Saturday, July 30, 2011

Copyright Question...

I know copyright is a very complicated and touchy area to address. My question is copyright issues with quilting and quilt blocks to be specific.

I want to start a section of my blog with little tutorials on how to make certain quilt blocks. I want to show how to make the simple older blocks that are not copyrighted. I read some where on the Internet that anything over 95 years old is not copyrighted. Then I read some where on the web that anything before 1978 is ok...such a confusing topic.

Does any one know the best source, book or website for dating and copyrighting quilt blocks. I know Barbara Brackman has a book and a site, but I need a site with dates of the blocks, so I know that I can use it without any copyright infringements.

I also wanted to know how current designers copyright quilt patterns using certain blocks. Seems like you see the same block or pattern and it's just arranged differently in the quilt. Does that little change of sashing, borders, fabric, placement, size etc constitute enough of a change to call it a "different pattern"

Any help would be appreciated,


  1. Let us know what you find out. Check this out:
    A legal response to the issue of copyright.

  2. Oh my goodness, this topic is a quagmire, so good luck. I read the article in McCall's Quilting which is addressed on the link that Cheryl gave you. The article was confusing and frightening and made me wonder how on earth anyone could use any pattern without contacting the designer. Some designs, as you mentioned, are merely "borrowing from vintage quilts" or rearranging the same blocks, used by others.

    Here is another link you might read, but I have no idea if it is valid.

    Good Luck

  3. For a good basic overview I would suggest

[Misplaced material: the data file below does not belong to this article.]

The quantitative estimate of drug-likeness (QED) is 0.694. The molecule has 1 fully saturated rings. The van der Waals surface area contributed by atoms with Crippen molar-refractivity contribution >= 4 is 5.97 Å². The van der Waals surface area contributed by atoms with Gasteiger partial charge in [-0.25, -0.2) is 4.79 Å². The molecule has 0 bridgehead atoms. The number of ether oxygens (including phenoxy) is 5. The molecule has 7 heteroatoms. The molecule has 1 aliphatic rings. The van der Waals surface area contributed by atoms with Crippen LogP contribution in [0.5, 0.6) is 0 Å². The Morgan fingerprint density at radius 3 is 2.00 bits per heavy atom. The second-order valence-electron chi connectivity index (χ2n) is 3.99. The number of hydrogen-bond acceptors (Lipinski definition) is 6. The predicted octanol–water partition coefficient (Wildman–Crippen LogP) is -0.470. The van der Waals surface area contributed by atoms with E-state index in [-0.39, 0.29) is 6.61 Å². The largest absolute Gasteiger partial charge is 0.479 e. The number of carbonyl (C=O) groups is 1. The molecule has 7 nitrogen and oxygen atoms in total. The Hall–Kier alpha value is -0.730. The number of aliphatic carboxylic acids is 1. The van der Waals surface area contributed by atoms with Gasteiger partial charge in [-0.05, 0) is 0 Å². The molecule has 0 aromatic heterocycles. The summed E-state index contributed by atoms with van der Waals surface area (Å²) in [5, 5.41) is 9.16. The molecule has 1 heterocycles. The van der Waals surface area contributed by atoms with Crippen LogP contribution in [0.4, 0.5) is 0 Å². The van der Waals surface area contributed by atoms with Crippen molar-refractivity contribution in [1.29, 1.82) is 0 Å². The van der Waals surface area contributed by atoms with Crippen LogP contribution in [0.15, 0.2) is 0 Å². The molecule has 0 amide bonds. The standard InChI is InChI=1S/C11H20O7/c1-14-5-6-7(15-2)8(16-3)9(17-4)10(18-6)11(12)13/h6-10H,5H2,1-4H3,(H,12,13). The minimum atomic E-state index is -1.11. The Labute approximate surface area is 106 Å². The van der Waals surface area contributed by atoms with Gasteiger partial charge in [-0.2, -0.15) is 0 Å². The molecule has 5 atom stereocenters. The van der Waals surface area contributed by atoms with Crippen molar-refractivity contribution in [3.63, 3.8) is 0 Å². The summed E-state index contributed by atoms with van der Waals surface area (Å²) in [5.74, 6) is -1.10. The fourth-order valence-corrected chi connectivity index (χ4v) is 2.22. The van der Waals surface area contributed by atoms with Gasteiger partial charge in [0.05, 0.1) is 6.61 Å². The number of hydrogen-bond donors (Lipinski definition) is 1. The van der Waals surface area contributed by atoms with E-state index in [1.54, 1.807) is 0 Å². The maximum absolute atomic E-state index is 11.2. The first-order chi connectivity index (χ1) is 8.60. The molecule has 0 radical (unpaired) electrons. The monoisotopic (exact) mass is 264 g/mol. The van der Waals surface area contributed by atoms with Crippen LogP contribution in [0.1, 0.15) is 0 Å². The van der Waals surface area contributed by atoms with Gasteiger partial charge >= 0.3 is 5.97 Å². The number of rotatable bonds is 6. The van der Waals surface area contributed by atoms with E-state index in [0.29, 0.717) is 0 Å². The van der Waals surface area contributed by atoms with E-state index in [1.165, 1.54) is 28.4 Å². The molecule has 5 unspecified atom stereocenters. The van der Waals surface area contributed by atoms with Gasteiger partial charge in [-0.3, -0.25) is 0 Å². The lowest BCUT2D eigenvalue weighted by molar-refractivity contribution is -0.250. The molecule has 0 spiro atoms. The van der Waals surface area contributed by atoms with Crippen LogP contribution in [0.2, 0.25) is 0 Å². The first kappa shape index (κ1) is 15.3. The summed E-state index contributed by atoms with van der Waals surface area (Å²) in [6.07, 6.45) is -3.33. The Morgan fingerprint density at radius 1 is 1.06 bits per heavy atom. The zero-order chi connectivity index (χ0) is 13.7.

I would also suggest that you contact your local public or college library. Librarians are good resources for this. While we are good resources we will also tell you that we are not lawyers, so we will help with basics, but for official interpretation of the law you should consult a lawyer.

  4. In the library world, anything published b4 1927 is not copyright protected. So, blocks published in sources prior to this date would be "traditional." let me find the copyright chart for you that I used when I worked.

  5. Karen, I used to be on the Quiltart digest, and boy do these gals know their copyright stuff. I'm not sure you would need to contact them, but their digest is a wealth of information. You can find them by going to or send an email to

  6. From Cornell:

  7. Not 1927, anything published before 1923.

  8. Check out this site at the University of Texas-it was the best I found when researching copyright issues for a local museum.

  9. Stanford University has a fantastic copyright resource here:

    Basically, anything created before 1923 is in the public domain (no copyright). Items published before 1978 may or may not be in the public domain depending on whether they were published with a copyright notice and whether the copyright was renewed. To be absolutely certain you'd have to do extensive research.

    BlockBase is a software program by Electric quilt that contains the blocks from Barbara Brackman's book, Encyclopedia of Pieced Quilt Patterns. The notecard for each block lists the various sources and, in some cases, the year of publication. The Ladies Art Company published hundreds of blocks and are easy to date. If you can find the block number it will tell you whether it was published before 1923. Any LAC block number of 500 or lower was published before 1923.

    Obviously there are a lot of other quilt block resources. Jinny Beyer's book, The Quilter's Album of Patchwork Patterns, also provides publication dates of over 4,000 blocks.

    Keep in mind that there are two different copyright issues here. There's the block or quilt design itself, and then there's the written instructions. If you write instructions for a public domain block, the rights to those written instructions belong to you. Someone else can write instructions to the same block, but they cannot copy your instructions word for word.

  10. Thank you for bringing up this question! I have often wondered the exact same thing. You have such knowledgeable followers! I feel like I actually LEARNED something today...not just got inspired!

    Deb from

  11. I am not a lawyer, quilt pattern designer, or affiliated with any company that has anything to do with quilting in anyway whatsoever. That being said... *wink*

    Unless someone comes up with a quilt block that has never been seen before, I would think quilt BLOCKS... esp "traditional" blocks... are not copyright-able. Photos, pictures, and written directions would be copyright-able.

    If you select a traditional quilt block... say a "Churn Dash"... and come up with a step-by-step tutorial... I'd say you're okay. Other than fabric selection and measurements... one Churn Dash is like every other Churn Dash.